FALLING IN LOVE IN SIX ACTS
A passion play
(Or what happens when you fall down that long well of passion
over a person, a place, a sport, a game, a belief, and your heart goes boom and your mind leaves town.)
(I think I love you. Who are you anyway?)
Here it is, the big "Wow," the big "Gee," the big "YesYesYes" you've been waiting for. This is where you find something or someone and believe they are better, greater, cuter, wiser, more wonderful than anything you have ever known. Lust isn't a sin, it's a necessity, for with lust as our guide we imagine our bodies moving the way our bodies were meant to move: we can do marathons with our feet, lift pounds with our arms, have stars in our eyes and do a nifty tango. And you think: I have no need of food, I have no need of sleep, I have no needs other than occasionally chewing a breath mint. You are the best thing that's ever happened to me, probably because you haven't happened to me yet. Now I can pass into the next Act, so poetically called:
(Or: Oh Yippee, you're mine.)
You feel funny inside. You feel funny outside. You feel you could do anything and no one would dare laugh at you. This love, you will treasure. You will not put it in the basement next to your rowing machine, treadmill, and thermal body sweat wrap. And you will not take this love for granted, because that is the biggest sin of all. And you say: I feel so good, I feel so strong, I feel actually attractive and I could learn to live with that feeling. Oh let us sing and dance and eat brown mushy foods low in fat! Oh joy! Oh rapture! ----- Oh but what if I'm no good at this? Oh I am no good at this. I am a dingy speck on the wall of humanity and look how badly painted that wall is! I am becoming very, very afraid. That must be because I'm passing into the Third Act, called:
(Also known as: Uh-oh.)
This is where the doubt begins, where the mind comes back from shopping, yells at the heart, binds and gags it to a nice lounge chair and allows guilt, failure, and remembrances of things past to sit in for a nice game of bridge. This is where you fear what you need most. If it's a person you love, you fear appearing foolish in front of them. If it's a sport, you fear being foolish in front of many, many people at the same time. And you begin to think: oh no. What if I'm wrong? What if this stinks? What if my heart has blinders on, it's had blinders on before, in fact it had dark heavy patches taped all over it. How can anyone love me if I don't love myself? I mean, I love myself, there are just parts between the top of my head and the bottom of my feet that could use some improvement. I'm not demeaning myself, I have relatives who do that.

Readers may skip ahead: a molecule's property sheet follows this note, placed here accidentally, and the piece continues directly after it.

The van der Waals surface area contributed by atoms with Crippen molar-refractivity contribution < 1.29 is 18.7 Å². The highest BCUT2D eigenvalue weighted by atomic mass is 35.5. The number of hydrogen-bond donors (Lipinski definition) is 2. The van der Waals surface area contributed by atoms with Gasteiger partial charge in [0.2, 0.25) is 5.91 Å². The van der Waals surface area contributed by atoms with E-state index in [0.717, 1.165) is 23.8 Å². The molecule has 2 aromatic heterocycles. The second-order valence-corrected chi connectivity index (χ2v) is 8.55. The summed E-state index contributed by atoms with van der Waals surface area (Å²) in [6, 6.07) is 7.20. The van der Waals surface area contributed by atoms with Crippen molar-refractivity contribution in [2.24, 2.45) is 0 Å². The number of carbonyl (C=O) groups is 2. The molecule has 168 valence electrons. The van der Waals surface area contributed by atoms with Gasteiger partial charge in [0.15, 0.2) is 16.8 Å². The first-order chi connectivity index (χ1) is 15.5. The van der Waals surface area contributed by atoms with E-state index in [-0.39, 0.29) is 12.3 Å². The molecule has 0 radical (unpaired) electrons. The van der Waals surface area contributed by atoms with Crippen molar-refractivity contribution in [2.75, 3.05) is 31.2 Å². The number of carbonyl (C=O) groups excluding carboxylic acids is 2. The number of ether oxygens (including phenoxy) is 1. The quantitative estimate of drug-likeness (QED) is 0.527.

(And the strange desire to eat everything in sight,
hide in your room, and watch old Gidget movies with friends from high school.)
Now comes that unavoidable time when you say to anyone who will listen: what the heck am I doing, anyway? If it's a person you love, first you hate only their foulest inadequacies, then you start hating their good points as well. If it's running you love, you start to hate hills, sidewalks, and bad weather, and soon anything that slightly resembles a bump, concrete, or a small breeze. I can't believe I ever said I felt this way, I must have been dreaming! Wait, THIS IS NO DREAM, THIS IS A FILM NOIR MOVIE, and one of those really dark ones, too. I mean, this is love? This is what they tell you about when you're 11 and naive? Or 32 and more naive?
(Love is hard work. And, sometimes, hard work can really hurt.)
Love is a game. If they didn't tell you before, we will tell you now. Love is a game and if you play you either win, lose, or get ejected before the game is over. There are no ties. Maybe you'll lose and learn some great meaningful answer from it all (like if it looks too good to be true, it is). It's easy to love something when you don't have to work at it. It's harder when it asks something of you, you just might be afraid to give. GIVE IT ANYWAY. The heart is the most resilient muscle. It is also the stupidest. So if this love you've found is good to you, hold it, keep it, shout about it. If it isn't, then maybe you should just become very good friends.
(Also known as the big whopperdoodle, or,
the most important part of this whole darn thing.)
So this is love, as demanding and nourishing and difficult as it can be, and as strong and wise as it makes you become. There is something to be gained from commitment. There are rewards for staying when you would rather leave. And there is something to be said for running up that hill when you would rather slide down it. And so you let love come perch upon your shoulder. And you do not turn it away. You do the tango.
Just do it.
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